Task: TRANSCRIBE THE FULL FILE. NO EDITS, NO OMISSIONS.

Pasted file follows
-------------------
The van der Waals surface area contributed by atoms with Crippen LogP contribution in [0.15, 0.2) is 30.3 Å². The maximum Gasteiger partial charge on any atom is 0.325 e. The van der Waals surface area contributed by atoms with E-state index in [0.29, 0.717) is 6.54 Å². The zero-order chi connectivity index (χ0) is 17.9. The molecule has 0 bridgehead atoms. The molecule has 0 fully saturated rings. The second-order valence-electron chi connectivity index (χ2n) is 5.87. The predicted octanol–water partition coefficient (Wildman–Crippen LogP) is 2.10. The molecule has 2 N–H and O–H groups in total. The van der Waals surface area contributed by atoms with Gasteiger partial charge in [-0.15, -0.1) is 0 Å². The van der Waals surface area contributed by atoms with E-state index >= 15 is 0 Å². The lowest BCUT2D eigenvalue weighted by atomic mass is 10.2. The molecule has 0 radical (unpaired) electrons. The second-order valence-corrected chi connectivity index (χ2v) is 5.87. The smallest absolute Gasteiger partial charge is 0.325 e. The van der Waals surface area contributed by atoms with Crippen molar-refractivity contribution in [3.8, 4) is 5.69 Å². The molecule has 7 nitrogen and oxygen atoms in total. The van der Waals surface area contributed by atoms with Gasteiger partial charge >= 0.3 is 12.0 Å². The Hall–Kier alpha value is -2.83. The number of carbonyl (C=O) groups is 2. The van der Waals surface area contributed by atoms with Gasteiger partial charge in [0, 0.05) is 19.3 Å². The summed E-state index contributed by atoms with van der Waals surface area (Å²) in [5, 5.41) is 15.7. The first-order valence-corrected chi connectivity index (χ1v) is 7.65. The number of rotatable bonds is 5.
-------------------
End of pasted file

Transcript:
The van der Waals surface area contributed by atoms with Crippen LogP contribution in [0.15, 0.2) is 30.3 Å². The maximum Gasteiger partial charge on any atom is 0.325 e. The van der Waals surface area contributed by atoms with E-state index in [0.29, 0.717) is 6.54 Å². The zero-order chi connectivity index (χ0) is 17.9. The molecule has 0 bridgehead atoms. The molecule has 0 fully saturated rings. The second-order valence-electron chi connectivity index (χ2n) is 5.87. The predicted octanol–water partition coefficient (Wildman–Crippen LogP) is 2.10. The molecule has 2 N–H and O–H groups in total. The van der Waals surface area contributed by atoms with Gasteiger partial charge in [-0.15, -0.1) is 0 Å². The van der Waals surface area contributed by atoms with E-state index >= 15 is 0 Å². The lowest BCUT2D eigenvalue weighted by atomic mass is 10.2. The molecule has 0 radical (unpaired) electrons. The second-order valence-corrected chi connectivity index (χ2v) is 5.87. The smallest absolute Gasteiger partial charge is 0.325 e. The van der Waals surface area contributed by atoms with Crippen molar-refractivity contribution in [3.8, 4) is 5.69 Å². The molecule has 7 nitrogen and oxygen atoms in total. The van der Waals surface area contributed by atoms with Gasteiger partial charge >= 0.3 is 12.0 Å². The Hall–Kier alpha value is -2.83. The number of carbonyl (C=O) groups is 2. The van der Waals surface area contributed by atoms with Gasteiger partial charge in [0, 0.05) is 19.3 Å². The summed E-state index contributed by atoms with van der Waals surface area (Å²) in [5, 5.41) is 15.7. The first-order valence-corrected chi connectivity index (χ1v) is 7.65. The number of rotatable bonds is 5.